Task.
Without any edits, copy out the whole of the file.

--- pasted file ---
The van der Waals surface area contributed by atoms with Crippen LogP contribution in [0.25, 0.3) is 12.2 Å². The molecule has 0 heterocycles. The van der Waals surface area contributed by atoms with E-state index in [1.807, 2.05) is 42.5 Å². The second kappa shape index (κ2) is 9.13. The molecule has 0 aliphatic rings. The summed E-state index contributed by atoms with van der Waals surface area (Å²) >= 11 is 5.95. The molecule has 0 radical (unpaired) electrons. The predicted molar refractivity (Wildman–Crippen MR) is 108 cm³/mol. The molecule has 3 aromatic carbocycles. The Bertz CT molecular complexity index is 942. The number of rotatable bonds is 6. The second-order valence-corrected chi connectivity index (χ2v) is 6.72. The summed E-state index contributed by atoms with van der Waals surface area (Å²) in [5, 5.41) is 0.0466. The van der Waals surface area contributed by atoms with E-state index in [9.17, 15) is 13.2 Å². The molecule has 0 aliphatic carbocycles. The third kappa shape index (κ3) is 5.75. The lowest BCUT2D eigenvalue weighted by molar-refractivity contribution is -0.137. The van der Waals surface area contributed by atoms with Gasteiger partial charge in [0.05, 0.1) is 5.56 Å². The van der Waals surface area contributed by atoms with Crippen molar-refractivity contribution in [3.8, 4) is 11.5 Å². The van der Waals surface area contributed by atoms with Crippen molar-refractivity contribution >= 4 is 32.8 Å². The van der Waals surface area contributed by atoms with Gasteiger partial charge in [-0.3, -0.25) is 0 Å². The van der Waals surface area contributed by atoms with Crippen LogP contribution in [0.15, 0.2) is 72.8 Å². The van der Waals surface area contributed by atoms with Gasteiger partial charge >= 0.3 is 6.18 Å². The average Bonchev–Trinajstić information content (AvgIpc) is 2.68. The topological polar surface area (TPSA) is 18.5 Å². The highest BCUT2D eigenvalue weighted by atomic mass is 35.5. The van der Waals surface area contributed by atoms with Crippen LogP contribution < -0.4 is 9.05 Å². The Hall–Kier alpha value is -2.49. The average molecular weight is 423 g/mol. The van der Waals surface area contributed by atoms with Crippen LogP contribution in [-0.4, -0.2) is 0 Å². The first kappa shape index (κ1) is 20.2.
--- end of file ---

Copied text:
The van der Waals surface area contributed by atoms with Crippen LogP contribution in [0.25, 0.3) is 12.2 Å². The molecule has 0 heterocycles. The van der Waals surface area contributed by atoms with E-state index in [1.807, 2.05) is 42.5 Å². The second kappa shape index (κ2) is 9.13. The molecule has 0 aliphatic rings. The summed E-state index contributed by atoms with van der Waals surface area (Å²) >= 11 is 5.95. The molecule has 0 radical (unpaired) electrons. The predicted molar refractivity (Wildman–Crippen MR) is 108 cm³/mol. The molecule has 3 aromatic carbocycles. The Bertz CT molecular complexity index is 942. The number of rotatable bonds is 6. The second-order valence-corrected chi connectivity index (χ2v) is 6.72. The summed E-state index contributed by atoms with van der Waals surface area (Å²) in [5, 5.41) is 0.0466. The van der Waals surface area contributed by atoms with E-state index in [9.17, 15) is 13.2 Å². The molecule has 0 aliphatic carbocycles. The third kappa shape index (κ3) is 5.75. The lowest BCUT2D eigenvalue weighted by molar-refractivity contribution is -0.137. The van der Waals surface area contributed by atoms with Gasteiger partial charge in [0.05, 0.1) is 5.56 Å². The van der Waals surface area contributed by atoms with Crippen molar-refractivity contribution in [3.8, 4) is 11.5 Å². The van der Waals surface area contributed by atoms with Crippen molar-refractivity contribution >= 4 is 32.8 Å². The van der Waals surface area contributed by atoms with Gasteiger partial charge in [-0.3, -0.25) is 0 Å². The van der Waals surface area contributed by atoms with Crippen LogP contribution in [0.15, 0.2) is 72.8 Å². The van der Waals surface area contributed by atoms with Gasteiger partial charge >= 0.3 is 6.18 Å². The average Bonchev–Trinajstić information content (AvgIpc) is 2.68. The topological polar surface area (TPSA) is 18.5 Å². The highest BCUT2D eigenvalue weighted by atomic mass is 35.5. The van der Waals surface area contributed by atoms with Crippen LogP contribution < -0.4 is 9.05 Å². The Hall–Kier alpha value is -2.49. The average molecular weight is 423 g/mol. The van der Waals surface area contributed by atoms with Crippen LogP contribution in [-0.4, -0.2) is 0 Å². The first kappa shape index (κ1) is 20.2.